1. What aspect of the physics of light behaviour is the scale based upon?

It’s not physically correct, it’s just simple fakes like lambert shading (dot product of surface normal with light incidence angle) summed for each light source and multiplied by the light intensity after whatever distance falloff that has been chosen.
…whatever, these hacks have been around for ages…

  1. How do I convert from the Blender lighting scale to (OK) lumens, or candles, or watts?

You don’t, it’s not physically correct. as frigge mentioned there’s no aperture, no fstops… no shutter speed… no simulation of film response… so it’s all a"relative" scale based on your lightsources and falloff choices…

You just “eyeball” all of that (usually with a fair chunk of compositing colour corrections to fake film response etc…)

Thanks for jumping into the discussion, Michael. I’m really hoping to learn something here.

-Ron T.

I’m not sure i’m much help :wink:

Cycles is a more physically correct renderer but very early. At least there it will be possible to use actual data if you know the scales… (it doesn’t have fstops, index of refraction, shutter speed etc etc either but because it’s physical then the maths is such that those could be added!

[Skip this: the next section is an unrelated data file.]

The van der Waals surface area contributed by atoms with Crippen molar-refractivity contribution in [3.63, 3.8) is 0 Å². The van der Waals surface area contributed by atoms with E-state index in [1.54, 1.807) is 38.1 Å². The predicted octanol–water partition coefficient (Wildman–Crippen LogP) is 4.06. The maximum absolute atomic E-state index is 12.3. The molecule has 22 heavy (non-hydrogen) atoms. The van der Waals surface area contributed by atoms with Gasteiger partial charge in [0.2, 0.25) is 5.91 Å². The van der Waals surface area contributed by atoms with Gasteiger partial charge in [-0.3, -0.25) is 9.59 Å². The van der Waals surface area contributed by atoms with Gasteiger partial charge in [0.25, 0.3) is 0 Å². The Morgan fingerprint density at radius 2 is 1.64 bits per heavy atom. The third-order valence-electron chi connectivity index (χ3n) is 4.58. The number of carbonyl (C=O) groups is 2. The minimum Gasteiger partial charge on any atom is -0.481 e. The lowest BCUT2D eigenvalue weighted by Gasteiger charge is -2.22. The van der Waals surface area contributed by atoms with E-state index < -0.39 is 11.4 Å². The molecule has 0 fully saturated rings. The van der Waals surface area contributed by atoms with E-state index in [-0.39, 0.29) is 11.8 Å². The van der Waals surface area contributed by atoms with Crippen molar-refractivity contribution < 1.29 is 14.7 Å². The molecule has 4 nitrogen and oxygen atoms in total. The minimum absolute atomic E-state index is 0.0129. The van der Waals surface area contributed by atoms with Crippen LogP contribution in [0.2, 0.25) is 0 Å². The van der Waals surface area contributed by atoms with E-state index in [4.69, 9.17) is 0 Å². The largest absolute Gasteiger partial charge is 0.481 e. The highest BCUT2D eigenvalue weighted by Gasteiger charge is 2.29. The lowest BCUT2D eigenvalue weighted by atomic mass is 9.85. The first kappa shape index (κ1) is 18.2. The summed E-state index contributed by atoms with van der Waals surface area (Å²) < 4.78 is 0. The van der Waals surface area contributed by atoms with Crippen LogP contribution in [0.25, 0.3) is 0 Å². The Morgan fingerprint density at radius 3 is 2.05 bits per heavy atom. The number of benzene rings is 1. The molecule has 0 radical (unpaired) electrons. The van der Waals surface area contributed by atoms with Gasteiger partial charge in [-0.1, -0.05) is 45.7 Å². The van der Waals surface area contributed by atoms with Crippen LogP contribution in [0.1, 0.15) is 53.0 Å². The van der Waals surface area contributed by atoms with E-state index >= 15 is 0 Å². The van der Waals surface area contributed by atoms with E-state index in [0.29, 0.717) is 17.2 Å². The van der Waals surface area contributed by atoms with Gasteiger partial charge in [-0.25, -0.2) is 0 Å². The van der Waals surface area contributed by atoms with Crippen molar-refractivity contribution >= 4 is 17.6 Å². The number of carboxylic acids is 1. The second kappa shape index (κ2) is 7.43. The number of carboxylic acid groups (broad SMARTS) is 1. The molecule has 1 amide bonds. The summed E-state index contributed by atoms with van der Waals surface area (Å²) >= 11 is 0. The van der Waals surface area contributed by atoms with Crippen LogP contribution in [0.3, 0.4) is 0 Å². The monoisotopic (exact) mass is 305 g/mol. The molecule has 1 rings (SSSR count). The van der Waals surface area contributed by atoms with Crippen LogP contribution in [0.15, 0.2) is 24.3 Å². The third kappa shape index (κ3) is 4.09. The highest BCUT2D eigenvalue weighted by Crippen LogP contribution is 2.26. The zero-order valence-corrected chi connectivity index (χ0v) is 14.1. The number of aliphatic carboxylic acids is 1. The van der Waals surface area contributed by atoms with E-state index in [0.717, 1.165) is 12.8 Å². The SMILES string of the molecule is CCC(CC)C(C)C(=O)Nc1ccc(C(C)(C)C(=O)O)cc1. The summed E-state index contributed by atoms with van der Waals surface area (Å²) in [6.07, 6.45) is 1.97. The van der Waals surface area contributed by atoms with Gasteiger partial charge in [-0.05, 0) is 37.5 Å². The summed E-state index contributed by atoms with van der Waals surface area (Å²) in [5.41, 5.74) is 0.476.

1)If you switch off attenuation the distance doesn’t matter, so a surface perfectly facing the light source will always get a perfect illumination.
For example:
If you have a red surface (a value of (1, 0, 0)) and your light source has an intensity of 1.0, what you’ll see on your rendered image is the same red color (1.0 * (1, 0, 0) = (1, 0, 0)).
The formula for diffuse lambertian illumination is just the dot product of the (normalized) light vector and the (normalized) surface normal.

What I mean with this is that illumination in digital rendering is just an approximation based on visual phenomena observed in the real world. It has nothing to do with how lighting in the real world works.
So:
2)it is not based on the physics of light behaviour and
3)there is no scale and you cannot convert it to lumens/kelvin or whatever.

All you can do is adjust your lighting so that it looks good.

Someone in the 3delight forums once asked a similar question and the developers explained it quite well and also recommended a good book on that topic, if you’re interested in how this whole rendering stuff works:
http://www.3delight.com/en/modules/PunBB/viewtopic.php?id=41

EDIT: i guess 2 answers are bette than none :slight_smile:

As someone how spends his time designing lighting circuits for builds its not arbitrary. Its how much power , which is what watts is a measure of, a light bulb will consume regardless of how much of that power it will convert to light. for an engineer that is more important as it determines how many light bulbs you can put on one circuit if for example you were using a 10A circuit breaker on each circuit.

Lumens is the measure of how bright a light is, so you use that.